TIFFANY LIMOS - LOVING MY LIFE !!!
"You can't be what everybody else wants you to be. Do what makes you happy." - Tiffany Limos 3/31/09
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Wednesday, January 21, 2009
How they write a script -- Diablo Cody
If there's a modern day 'talisman' for anybody who dreams of breaking into Hollywood as a screenwriter, that would have to be Diablo Cody who's gone from stripper-phone sex operator-blogger to Academy Award winning screenwriter in a head-spinning whirl, all because of a spec script she wrote, a little thing called Juno (2007). She has parlayed her success into several projects including the movie Jennifer's Body, which is to be released in 2009, and a TV series for Showtime called The United States of Tara, a comedy about a woman struggling "to find a balance between her dissociative identity disorder and raising a dysfunctional family."
Culled from several interviews, here are some of Diablo's thoughts about screenwriting, and how she managed to create the magic of Juno.
ON HOW SHE GOT INTO WRITING
"I’ve always written for my own edification and for fun but I have this fear of rejection so I spent my entire life being a writer who didn’t get published. For that reason, I’ve never received a rejection letter in my life because that terror would just grip me. I didn’t even write for the school paper. So, when the internet publishing revolution came about it was perfect for me, I could write every day, put it out there and not have to worry about an editor telling me I wasn’t good enough. It was very freeing. I started blogging every day and when I started blogging about stripping and the sex industry, suddenly surprise surprise I got a huge audience! For some reason people on the internet are interested in sex – who knew that?! My blog traffic went through the roof and one day I got an email from this guy who said he was a big fan of my blog and he was also a producer in Hollywood and he said I think you should try writing a movie. The odds of writing a screenplay and having it produced are daunting as it’s a very competitive field and as I’ve said, competition doesn’t appeal to me, nor does rejection. I’m very unambitious and I want to live in a bubble! So I said no but he hounded me for a bit and I just said ‘whatever’, because I had free time on my hands. I hit upon the idea for Juno. It didn’t take me very long. I don’t think writing movies is hard – when I hear people have spent years nursing a single script I can’t imagine what their day looks like! I wrote it and Mason (Novick) the producer said ‘Right - let’s take it out there and see what people think’. It was received very warmly from the beginning and we were very surprised and we continue to be surprised every day. It’s been a very crazy situation."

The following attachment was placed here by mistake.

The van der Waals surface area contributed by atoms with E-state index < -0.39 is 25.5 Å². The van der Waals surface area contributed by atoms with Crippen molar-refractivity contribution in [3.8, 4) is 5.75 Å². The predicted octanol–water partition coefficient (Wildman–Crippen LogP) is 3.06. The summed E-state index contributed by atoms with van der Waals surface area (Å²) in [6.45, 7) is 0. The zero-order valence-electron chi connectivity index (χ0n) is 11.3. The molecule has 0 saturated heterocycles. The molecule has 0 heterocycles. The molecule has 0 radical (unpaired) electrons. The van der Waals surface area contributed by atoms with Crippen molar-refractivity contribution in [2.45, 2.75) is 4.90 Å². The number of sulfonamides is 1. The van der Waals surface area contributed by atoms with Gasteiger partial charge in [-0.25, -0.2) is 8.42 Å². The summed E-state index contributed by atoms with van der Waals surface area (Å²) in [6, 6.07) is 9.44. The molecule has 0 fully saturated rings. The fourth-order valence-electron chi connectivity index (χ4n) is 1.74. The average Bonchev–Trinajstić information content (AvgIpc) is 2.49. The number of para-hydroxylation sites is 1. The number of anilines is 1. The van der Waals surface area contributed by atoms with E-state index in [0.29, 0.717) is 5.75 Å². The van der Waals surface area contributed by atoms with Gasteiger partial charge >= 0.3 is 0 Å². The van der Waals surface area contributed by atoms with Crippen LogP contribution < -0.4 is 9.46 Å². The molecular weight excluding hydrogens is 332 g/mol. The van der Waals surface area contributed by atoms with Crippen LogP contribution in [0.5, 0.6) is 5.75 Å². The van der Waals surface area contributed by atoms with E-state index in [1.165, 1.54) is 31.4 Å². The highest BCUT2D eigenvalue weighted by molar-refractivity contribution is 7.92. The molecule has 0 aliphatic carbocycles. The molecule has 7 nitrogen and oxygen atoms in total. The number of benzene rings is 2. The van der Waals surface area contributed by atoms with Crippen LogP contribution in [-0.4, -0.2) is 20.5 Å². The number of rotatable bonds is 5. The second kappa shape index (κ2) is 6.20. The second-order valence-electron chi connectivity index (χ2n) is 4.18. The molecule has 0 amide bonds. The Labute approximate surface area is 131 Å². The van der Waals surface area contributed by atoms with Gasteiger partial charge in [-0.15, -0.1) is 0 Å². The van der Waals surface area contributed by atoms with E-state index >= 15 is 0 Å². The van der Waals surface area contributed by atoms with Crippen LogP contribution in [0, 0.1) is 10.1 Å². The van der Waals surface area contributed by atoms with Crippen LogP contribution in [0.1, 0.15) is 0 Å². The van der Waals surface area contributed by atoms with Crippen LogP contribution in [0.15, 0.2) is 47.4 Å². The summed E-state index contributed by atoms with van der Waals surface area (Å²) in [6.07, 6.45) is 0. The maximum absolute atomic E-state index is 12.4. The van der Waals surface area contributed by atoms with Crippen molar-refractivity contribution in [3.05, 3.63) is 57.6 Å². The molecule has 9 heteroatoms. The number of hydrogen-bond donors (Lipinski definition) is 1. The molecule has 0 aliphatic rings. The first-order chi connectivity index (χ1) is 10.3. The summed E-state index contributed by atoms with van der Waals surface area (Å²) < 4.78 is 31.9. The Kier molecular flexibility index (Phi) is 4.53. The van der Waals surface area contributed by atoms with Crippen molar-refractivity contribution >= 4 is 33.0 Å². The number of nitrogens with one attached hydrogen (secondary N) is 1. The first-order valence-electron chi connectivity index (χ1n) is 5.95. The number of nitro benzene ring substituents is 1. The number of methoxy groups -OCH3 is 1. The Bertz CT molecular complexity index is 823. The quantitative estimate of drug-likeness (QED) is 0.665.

ON THE INSPIRATION FOR JUNO
"Jason Reitman and I have both this fascination with writing about sort of controversial topics and poking fun at them. We both like to do that and we have similar politics the more I get to know him. But the idea for Juno was really a random spontaneous thing. I guess I’m inspired by awkward situations. I love awkward silences, I love forced politeness. To me, there is hilarity to be found in that.
"I was kinda sitting in my kitchen in Robbinsdale, and thinking about the image of a teenage girl sitting across from these uptight yuppies in their living room. They’re basically auditioning to be the parents of her unborn child. And I was like, that’s possibly the most awkward thing I could imagine, and it is therefore hilarious. And I wound up building the film around that image. And then I just based the character of Juno on myself as a teenager, although I was never that cool."
ON THE DIALOGUE IN JUNO
"I didn’t really look at it as teen-speak but more like weirdo language! Ellen Page just presents it in such a saucy way too and I’m kind of immature myself and although this sounds kind of cheesy, being on the internet a lot, as I am, I’m actually obsessed with it to the point I’m undergoing hypnosis to cure my internet addiction – I’ll spend 19 hours a day on the internet if you let me. Because of that, you get immersed in the youth vernacular. Every week I learn some new word the kids are saying and I try to integrate it into my vocabulary like some pathetic old person!"
ON WHAT MOVIES SHE WATCHES
"Everybody knows that I’m not a snob when it comes to pop culture, obviously. I love reality shows. I will go see crappy movies, happily. I’m not an especially highbrow person, but I have always loved small, quirky, edgy movies. To use a string of obnoxious adjectives. And you know, like I loved Harold and Maude, I loved Rushmore. I saw Napoleon Dynamite for the first time while I was in the process of writing Juno. And it kind of renewed my vigor for writing. Because I thought like, this is a total oddball little movie and yet all these people have responded to it so maybe my script isn’t going to get lost in the shuffle. That was inspirational to me. Even though I think [director, Jason] Reitman has tired of the Napoleon Dynamite comparisons, they’re somewhat warranted. Movies that are smart and meaningful as opposed to a big corny ass movie where a pretty girl falls down."
"It frees me creatively; it’s made me a more outgoing person. It’s made me unafraid to squelch certain tendencies I used to be ashamed of. Now I kind of celebrate my weirdness a little more. Which anybody can do in Los Angeles. I was a dark person. There have been times in the past where I thought about ending my life. And I guess, at the risk of sounding incredibly cheesy, it’s just life affirming. I feel like I did something that made a difference. And I want to continue to do that. And I certainly never thought that would happen."